European equities finished around the flatline on Friday, after the European Council approved a 7.16 billion euro ($7.7 billion) short-term loan to Greece. German lawmakers also gave the green light to negotiations over Greece's much-needed third bailout.
The pan-European Stoxx 600 index closed flat, despite starting the session marginally higher. However, on the week, the Stoxx 600 was up 4.3 percent, helped by positive news surrounding Greece.
Both Britain's benchmark FTSE 100 index and the German DAX ended the day over 0.3 percent lower. Most bourses ended in the red, although France's CAC index wobbled throughout the day, closing nearly 0.1 percent higher.
U.S. stocks traded mixed on Friday, with the Nasdaq trying for new highs, as investors digested more earnings and data.
Earlier on Friday, the German parliament voted in favor of talks on Greece's third bailout which should pave the way for the financial aid to be released. Meanwhile, the European Council approved a 7.16 billion euro ($7.7 billion) short-term loan to Greece under the European Financial Stabilisation Mechanism (EFSM).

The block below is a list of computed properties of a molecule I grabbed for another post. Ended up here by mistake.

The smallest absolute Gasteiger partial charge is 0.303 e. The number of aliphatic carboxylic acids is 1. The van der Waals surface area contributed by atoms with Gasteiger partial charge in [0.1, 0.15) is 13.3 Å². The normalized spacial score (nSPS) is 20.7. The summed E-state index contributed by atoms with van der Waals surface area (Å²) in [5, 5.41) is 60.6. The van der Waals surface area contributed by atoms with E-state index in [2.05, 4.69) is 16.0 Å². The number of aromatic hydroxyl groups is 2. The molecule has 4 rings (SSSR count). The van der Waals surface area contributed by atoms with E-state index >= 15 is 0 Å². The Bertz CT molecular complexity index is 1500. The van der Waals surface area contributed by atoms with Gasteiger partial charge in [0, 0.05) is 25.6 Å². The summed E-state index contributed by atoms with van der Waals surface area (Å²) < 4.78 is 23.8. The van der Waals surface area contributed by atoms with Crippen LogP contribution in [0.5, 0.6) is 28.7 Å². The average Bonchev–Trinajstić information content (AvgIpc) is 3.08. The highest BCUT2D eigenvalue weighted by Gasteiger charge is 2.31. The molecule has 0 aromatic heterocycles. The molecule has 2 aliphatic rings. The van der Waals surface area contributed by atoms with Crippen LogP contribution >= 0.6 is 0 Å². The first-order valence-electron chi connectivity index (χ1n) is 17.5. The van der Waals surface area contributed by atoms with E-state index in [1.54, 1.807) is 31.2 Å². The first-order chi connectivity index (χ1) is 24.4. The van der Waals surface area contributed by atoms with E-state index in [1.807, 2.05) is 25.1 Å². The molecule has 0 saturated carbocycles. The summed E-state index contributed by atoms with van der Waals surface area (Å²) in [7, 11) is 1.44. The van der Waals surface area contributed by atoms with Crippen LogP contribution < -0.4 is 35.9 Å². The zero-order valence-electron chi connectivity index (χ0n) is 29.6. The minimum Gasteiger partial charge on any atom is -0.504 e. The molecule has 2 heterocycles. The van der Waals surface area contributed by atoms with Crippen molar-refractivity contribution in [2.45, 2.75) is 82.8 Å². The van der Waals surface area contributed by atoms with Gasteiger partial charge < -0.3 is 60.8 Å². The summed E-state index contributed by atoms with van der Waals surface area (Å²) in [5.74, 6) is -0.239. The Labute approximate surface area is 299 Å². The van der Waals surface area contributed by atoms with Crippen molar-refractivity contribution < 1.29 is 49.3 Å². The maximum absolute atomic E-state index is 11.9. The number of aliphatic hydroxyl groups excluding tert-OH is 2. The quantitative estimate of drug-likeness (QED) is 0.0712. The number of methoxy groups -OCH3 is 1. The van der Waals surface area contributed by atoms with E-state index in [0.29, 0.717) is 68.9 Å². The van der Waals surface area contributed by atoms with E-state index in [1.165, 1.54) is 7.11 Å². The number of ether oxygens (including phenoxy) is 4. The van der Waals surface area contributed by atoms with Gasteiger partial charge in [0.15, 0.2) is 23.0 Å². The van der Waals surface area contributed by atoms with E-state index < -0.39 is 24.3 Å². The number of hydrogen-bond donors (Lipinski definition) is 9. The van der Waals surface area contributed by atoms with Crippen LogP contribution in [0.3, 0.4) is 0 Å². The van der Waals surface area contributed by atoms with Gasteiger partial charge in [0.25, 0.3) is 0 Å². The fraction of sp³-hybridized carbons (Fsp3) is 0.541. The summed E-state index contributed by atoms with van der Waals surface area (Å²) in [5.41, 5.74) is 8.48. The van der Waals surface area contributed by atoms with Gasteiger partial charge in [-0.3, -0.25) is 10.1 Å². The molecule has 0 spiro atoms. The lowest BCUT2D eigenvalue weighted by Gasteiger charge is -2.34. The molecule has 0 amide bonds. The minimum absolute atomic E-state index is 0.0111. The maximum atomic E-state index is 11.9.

On Thursday, the ECB raised its emergency liquidity assistance for Greek banks. Speaking at the ECB's monthly press conference Thursday, central bank president, Mario Draghi, confirmed that the ECB would increase its funding to Greek banks by 900 million euros ($978 million).
Earnings season continued in full flow on Friday, with some notably strong performers.
Mobile telecom equipment maker Ericsson reported second-quarter earnings that topped market expectations. At points, shares in the company were up over 4.5 percent, before paring gains to close around 3.4 percent higher.
One of the Stoxx 600's top performers, Norwegian publishing firm Schibsted, closed up 7.4 percent after it published second-quarter earnings above expectations.
Fragrance maker Givaudan saw a 4 percent pop in its shares after it reported an 11 percent rise in net profit in the first half of 2015 compared to the same time last year.
General Electric said it had offered concessions to European Union regulators in its 12.4-billion euro ($13.49 billion) attempt to take over Alstom's power unit. Shares in Alstom finished just over 0.3 percent lower.
Shares in Finnish electricity firm Fortum, meanwhile, plummeted near the bottom of indexes, ending the day around 6.9 percent lower after the company said second-quarter operating profit had declined.